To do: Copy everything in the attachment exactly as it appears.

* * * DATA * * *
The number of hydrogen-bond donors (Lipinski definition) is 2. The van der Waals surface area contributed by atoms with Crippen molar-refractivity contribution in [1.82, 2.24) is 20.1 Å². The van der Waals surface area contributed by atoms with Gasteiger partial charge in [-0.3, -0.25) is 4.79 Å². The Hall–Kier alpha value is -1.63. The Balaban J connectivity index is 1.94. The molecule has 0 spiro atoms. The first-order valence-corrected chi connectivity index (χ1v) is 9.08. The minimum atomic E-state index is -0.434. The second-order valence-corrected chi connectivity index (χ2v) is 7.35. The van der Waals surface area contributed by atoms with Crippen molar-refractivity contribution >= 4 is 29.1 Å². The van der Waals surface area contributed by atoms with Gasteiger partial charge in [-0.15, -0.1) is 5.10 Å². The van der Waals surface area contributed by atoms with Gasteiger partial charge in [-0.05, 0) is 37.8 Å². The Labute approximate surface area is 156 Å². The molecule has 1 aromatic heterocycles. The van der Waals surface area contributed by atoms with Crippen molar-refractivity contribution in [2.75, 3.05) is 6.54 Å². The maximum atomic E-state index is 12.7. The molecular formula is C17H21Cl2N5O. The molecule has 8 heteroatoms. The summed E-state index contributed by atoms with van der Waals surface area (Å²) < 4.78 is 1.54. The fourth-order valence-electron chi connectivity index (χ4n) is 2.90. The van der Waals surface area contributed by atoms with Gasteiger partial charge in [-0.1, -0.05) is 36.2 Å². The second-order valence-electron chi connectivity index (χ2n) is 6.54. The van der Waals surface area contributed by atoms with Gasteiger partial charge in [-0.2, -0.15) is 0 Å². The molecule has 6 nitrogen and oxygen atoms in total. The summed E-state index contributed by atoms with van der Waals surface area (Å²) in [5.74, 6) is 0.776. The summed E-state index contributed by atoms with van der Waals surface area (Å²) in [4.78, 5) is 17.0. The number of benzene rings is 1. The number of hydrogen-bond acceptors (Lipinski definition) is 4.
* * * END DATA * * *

The number of hydrogen-bond donors (Lipinski definition) is 2. The van der Waals surface area contributed by atoms with Crippen molar-refractivity contribution in [1.82, 2.24) is 20.1 Å². The van der Waals surface area contributed by atoms with Gasteiger partial charge in [-0.3, -0.25) is 4.79 Å². The Hall–Kier alpha value is -1.63. The Balaban J connectivity index is 1.94. The molecule has 0 spiro atoms. The first-order valence-corrected chi connectivity index (χ1v) is 9.08. The minimum atomic E-state index is -0.434. The second-order valence-corrected chi connectivity index (χ2v) is 7.35. The van der Waals surface area contributed by atoms with Crippen molar-refractivity contribution >= 4 is 29.1 Å². The van der Waals surface area contributed by atoms with Gasteiger partial charge in [-0.15, -0.1) is 5.10 Å². The van der Waals surface area contributed by atoms with Gasteiger partial charge in [-0.05, 0) is 37.8 Å². The Labute approximate surface area is 156 Å². The molecule has 1 aromatic heterocycles. The van der Waals surface area contributed by atoms with Crippen molar-refractivity contribution in [2.75, 3.05) is 6.54 Å². The maximum atomic E-state index is 12.7. The molecular formula is C17H21Cl2N5O. The molecule has 8 heteroatoms. The summed E-state index contributed by atoms with van der Waals surface area (Å²) < 4.78 is 1.54. The fourth-order valence-electron chi connectivity index (χ4n) is 2.90. The van der Waals surface area contributed by atoms with Gasteiger partial charge in [-0.1, -0.05) is 36.2 Å². The second-order valence-electron chi connectivity index (χ2n) is 6.54. The van der Waals surface area contributed by atoms with Gasteiger partial charge in [-0.2, -0.15) is 0 Å². The molecule has 6 nitrogen and oxygen atoms in total. The summed E-state index contributed by atoms with van der Waals surface area (Å²) in [5.74, 6) is 0.776. The summed E-state index contributed by atoms with van der Waals surface area (Å²) in [4.78, 5) is 17.0. The number of benzene rings is 1. The number of hydrogen-bond acceptors (Lipinski definition) is 4.